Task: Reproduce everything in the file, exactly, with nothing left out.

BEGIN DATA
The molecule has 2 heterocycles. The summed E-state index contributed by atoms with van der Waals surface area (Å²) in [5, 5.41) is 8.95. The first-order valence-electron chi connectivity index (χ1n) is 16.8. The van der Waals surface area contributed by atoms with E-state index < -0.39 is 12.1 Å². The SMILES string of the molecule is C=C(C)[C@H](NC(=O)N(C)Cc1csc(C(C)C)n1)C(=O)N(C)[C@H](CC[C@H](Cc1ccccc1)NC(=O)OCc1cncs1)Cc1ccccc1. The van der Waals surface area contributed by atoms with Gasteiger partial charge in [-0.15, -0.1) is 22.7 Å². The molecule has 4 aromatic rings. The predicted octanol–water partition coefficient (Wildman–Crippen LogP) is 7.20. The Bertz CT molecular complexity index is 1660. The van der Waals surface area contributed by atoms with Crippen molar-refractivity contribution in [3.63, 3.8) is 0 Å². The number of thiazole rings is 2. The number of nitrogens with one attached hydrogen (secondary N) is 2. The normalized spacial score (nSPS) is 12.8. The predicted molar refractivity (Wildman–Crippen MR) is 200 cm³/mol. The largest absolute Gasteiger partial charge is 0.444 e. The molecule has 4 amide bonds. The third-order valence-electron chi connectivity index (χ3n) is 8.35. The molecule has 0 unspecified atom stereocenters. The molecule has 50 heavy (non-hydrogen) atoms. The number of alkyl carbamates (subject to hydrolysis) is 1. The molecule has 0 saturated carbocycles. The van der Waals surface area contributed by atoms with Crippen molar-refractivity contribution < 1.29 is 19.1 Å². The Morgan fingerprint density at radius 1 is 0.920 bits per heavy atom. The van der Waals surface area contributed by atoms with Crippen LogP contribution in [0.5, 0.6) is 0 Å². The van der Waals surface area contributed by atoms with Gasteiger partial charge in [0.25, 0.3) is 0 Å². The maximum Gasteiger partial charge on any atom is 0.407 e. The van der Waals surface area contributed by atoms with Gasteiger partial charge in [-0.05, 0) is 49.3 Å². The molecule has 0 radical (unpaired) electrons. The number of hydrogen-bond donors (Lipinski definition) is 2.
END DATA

The molecule has 2 heterocycles. The summed E-state index contributed by atoms with van der Waals surface area (Å²) in [5, 5.41) is 8.95. The first-order valence-electron chi connectivity index (χ1n) is 16.8. The van der Waals surface area contributed by atoms with E-state index < -0.39 is 12.1 Å². The SMILES string of the molecule is C=C(C)[C@H](NC(=O)N(C)Cc1csc(C(C)C)n1)C(=O)N(C)[C@H](CC[C@H](Cc1ccccc1)NC(=O)OCc1cncs1)Cc1ccccc1. The van der Waals surface area contributed by atoms with Gasteiger partial charge in [-0.15, -0.1) is 22.7 Å². The molecule has 4 aromatic rings. The predicted octanol–water partition coefficient (Wildman–Crippen LogP) is 7.20. The Bertz CT molecular complexity index is 1660. The van der Waals surface area contributed by atoms with Crippen molar-refractivity contribution in [3.63, 3.8) is 0 Å². The number of thiazole rings is 2. The number of nitrogens with one attached hydrogen (secondary N) is 2. The normalized spacial score (nSPS) is 12.8. The predicted molar refractivity (Wildman–Crippen MR) is 200 cm³/mol. The largest absolute Gasteiger partial charge is 0.444 e. The molecule has 4 amide bonds. The third-order valence-electron chi connectivity index (χ3n) is 8.35. The molecule has 0 unspecified atom stereocenters. The molecule has 50 heavy (non-hydrogen) atoms. The number of alkyl carbamates (subject to hydrolysis) is 1. The molecule has 0 saturated carbocycles. The van der Waals surface area contributed by atoms with Crippen molar-refractivity contribution < 1.29 is 19.1 Å². The Morgan fingerprint density at radius 1 is 0.920 bits per heavy atom. The van der Waals surface area contributed by atoms with Crippen LogP contribution in [0.5, 0.6) is 0 Å². The van der Waals surface area contributed by atoms with Gasteiger partial charge in [0.25, 0.3) is 0 Å². The maximum Gasteiger partial charge on any atom is 0.407 e. The van der Waals surface area contributed by atoms with Gasteiger partial charge in [-0.05, 0) is 49.3 Å². The molecule has 0 radical (unpaired) electrons. The number of hydrogen-bond donors (Lipinski definition) is 2.